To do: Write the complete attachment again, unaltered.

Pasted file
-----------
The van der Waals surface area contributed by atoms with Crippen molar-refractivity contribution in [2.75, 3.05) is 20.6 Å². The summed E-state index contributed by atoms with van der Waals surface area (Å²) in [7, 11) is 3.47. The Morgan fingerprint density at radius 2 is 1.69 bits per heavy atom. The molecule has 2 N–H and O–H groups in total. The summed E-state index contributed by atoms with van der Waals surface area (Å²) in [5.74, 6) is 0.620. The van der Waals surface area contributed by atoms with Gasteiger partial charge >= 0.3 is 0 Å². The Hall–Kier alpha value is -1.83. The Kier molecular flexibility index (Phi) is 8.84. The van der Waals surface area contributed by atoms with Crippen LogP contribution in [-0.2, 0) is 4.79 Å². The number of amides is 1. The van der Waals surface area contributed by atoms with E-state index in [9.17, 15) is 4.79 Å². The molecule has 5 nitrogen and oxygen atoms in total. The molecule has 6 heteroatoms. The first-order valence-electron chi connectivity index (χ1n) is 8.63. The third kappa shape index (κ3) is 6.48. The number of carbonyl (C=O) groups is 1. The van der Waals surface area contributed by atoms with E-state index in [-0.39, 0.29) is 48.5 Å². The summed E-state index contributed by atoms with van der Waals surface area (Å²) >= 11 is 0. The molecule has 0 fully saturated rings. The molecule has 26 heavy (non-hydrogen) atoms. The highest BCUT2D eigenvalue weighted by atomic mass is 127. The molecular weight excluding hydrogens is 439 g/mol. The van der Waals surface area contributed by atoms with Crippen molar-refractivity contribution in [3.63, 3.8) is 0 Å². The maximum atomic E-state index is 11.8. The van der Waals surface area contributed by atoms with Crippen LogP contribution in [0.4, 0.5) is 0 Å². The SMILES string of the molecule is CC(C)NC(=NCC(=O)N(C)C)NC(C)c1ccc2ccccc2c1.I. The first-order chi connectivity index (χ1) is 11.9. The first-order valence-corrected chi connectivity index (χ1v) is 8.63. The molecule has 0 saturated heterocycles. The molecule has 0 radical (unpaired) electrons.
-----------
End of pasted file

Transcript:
The van der Waals surface area contributed by atoms with Crippen molar-refractivity contribution in [2.75, 3.05) is 20.6 Å². The summed E-state index contributed by atoms with van der Waals surface area (Å²) in [7, 11) is 3.47. The Morgan fingerprint density at radius 2 is 1.69 bits per heavy atom. The molecule has 2 N–H and O–H groups in total. The summed E-state index contributed by atoms with van der Waals surface area (Å²) in [5.74, 6) is 0.620. The van der Waals surface area contributed by atoms with Gasteiger partial charge >= 0.3 is 0 Å². The Hall–Kier alpha value is -1.83. The Kier molecular flexibility index (Phi) is 8.84. The van der Waals surface area contributed by atoms with Crippen LogP contribution in [-0.2, 0) is 4.79 Å². The number of amides is 1. The van der Waals surface area contributed by atoms with E-state index in [9.17, 15) is 4.79 Å². The molecule has 5 nitrogen and oxygen atoms in total. The molecule has 6 heteroatoms. The first-order valence-electron chi connectivity index (χ1n) is 8.63. The third kappa shape index (κ3) is 6.48. The number of carbonyl (C=O) groups is 1. The van der Waals surface area contributed by atoms with E-state index in [-0.39, 0.29) is 48.5 Å². The summed E-state index contributed by atoms with van der Waals surface area (Å²) >= 11 is 0. The molecule has 0 fully saturated rings. The molecule has 26 heavy (non-hydrogen) atoms. The highest BCUT2D eigenvalue weighted by atomic mass is 127. The molecular weight excluding hydrogens is 439 g/mol. The van der Waals surface area contributed by atoms with Crippen molar-refractivity contribution in [3.63, 3.8) is 0 Å². The maximum atomic E-state index is 11.8. The van der Waals surface area contributed by atoms with Crippen LogP contribution in [0.4, 0.5) is 0 Å². The SMILES string of the molecule is CC(C)NC(=NCC(=O)N(C)C)NC(C)c1ccc2ccccc2c1.I. The first-order chi connectivity index (χ1) is 11.9. The first-order valence-corrected chi connectivity index (χ1v) is 8.63. The molecule has 0 saturated heterocycles. The molecule has 0 radical (unpaired) electrons.